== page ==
Baseline characteristics

The clinical and angiographic characteristics of the patients are shown in Table 1. The majority were men (91%) with MI involving the left anterior descending artery (56%). All subjects had successful reperfusion with PCI within 24 hours of presentation to the hospital. The patients were almost all discharged on appropriate medical therapy after PCI: anti-platelet agent, beta blocker, angiotensin converting enzyme inhibitor, and statin (see Table 1). The use of aldosterone antagonists was not collected.

Table 1 Baseline clinical characteristics for all subjects (n = 66)

Infarct healing

Patients had CMR at a mean of 3 ± 1.7 days (acute necrosis), 4 ± 1.3 months (early scar), and 14 ± 3 months (late scar) (see Table 2). Infarct area, expressed both in infarct mass in absolute terms and as a percent of LV mass, decreased between the acute necrosis and early scar (25 ± 17 g vs 17 ± 12 g, p < 0.0001) and also between early and late scar (15 ± 11 g, p < 0.0001), with the greatest decrease in infarct size occurring between acute necrosis and early scar (Figure 1). There were 9 patients that had an increase in infarct size between early and late scar, meaning that 86% of patients had ongoing infarct healing beyond early scar. EDVI did not significantly change, but EF increased significantly between acute necrosis and early scar; increases in EF thereafter were not significant. LV mass decreased significantly between acute necrosis and early scar (from 115 ± 22 g to 103 ± 19 g, p < 0.0001). LV mass increased slightly, but not by a statistically significant amount, between early and late scar (from 103 ± 19 to 106 ± 22, p < 0.16). An increase in total LV mass could artificially decrease the percent of the LV with infarction without a true change in infarct size, but there was no statistically significant increase in total LV mass at either early or late scar. There is no linear relationship or correlation between changes in infarct mass and changes in LV mass.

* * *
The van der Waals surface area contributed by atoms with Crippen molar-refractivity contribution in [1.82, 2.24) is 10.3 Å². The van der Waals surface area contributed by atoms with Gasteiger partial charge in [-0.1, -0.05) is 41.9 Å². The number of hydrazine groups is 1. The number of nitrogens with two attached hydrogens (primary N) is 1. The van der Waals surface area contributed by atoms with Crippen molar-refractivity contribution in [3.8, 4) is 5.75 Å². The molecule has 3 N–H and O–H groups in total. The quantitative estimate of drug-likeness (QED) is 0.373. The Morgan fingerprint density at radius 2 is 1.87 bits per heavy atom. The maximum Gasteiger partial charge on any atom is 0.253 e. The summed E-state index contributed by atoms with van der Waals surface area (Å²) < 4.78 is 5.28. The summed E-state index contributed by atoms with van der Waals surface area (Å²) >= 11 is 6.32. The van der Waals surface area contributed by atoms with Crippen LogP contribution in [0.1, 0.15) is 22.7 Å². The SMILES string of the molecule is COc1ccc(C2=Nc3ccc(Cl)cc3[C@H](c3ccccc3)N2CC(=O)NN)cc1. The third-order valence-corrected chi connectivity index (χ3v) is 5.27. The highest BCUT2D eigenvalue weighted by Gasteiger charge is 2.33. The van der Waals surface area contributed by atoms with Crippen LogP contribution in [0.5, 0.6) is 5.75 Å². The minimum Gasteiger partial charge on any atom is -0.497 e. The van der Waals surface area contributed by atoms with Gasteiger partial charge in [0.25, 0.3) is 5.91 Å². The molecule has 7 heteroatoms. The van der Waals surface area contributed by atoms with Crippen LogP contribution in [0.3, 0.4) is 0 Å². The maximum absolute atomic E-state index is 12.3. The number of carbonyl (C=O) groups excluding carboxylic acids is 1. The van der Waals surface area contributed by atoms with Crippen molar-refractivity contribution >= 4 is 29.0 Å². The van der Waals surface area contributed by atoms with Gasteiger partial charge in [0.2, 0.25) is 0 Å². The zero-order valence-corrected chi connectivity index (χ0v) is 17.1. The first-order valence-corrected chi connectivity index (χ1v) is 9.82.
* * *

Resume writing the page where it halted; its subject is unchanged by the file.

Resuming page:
Table 2 Cardiac Magnetic Resonance Results
Figure 1
figure 1

Changes over time in infarct mass. Scatter plot showing the changes in absolute infarct mass over time (A) and the changes in infarct size as a percent of left ventricular mass over time (B) for all patients.

When patients were subdivided into tertiles based on size of acute necrosis (Figure 2), the reduction in infarct size (both in terms of absolute mass and percent of LV mass) decreased significantly in patients with small (< 15 g), medium (between 15 g and 30 g), and large (> 30 g) infarcts at early scar and decreased further at late scar. The absolute reduction in infarct size was greatest in patients with the largest infarcts at baseline, with a reduction in infarct mass of 17 ± 10 g from acute necrosis to late scar, as compared to 3.5 ± 3.7 g in patients with the smallest infarcts (Figure 3). However, the relative reduction in infarct size over time (as a percent of the initial infarct size) was independent of initial infarct size and was the same across the 3 tertiles (Figure 3 right panel). The mean percent reduction in infarct mass among the tertiles ranged from 28% to 31% from acute necrosis to early scar and from 38% to 40% from acute necrosis to late scar.

Figure 2
figure 2

Infarct healing over time. Bar graph showing infarct mass (A) and infarct size (as percent of left ventricular mass, B) at acute necrosis, early scar, and late scar in patients subgrouped into tertiles of initial infarct size. Data are mean ± SD. Asterisks indicate p < 0.002 by paired t-test compared to previous time point, which is statistically significant after Bonferroni correction for 22 comparisons.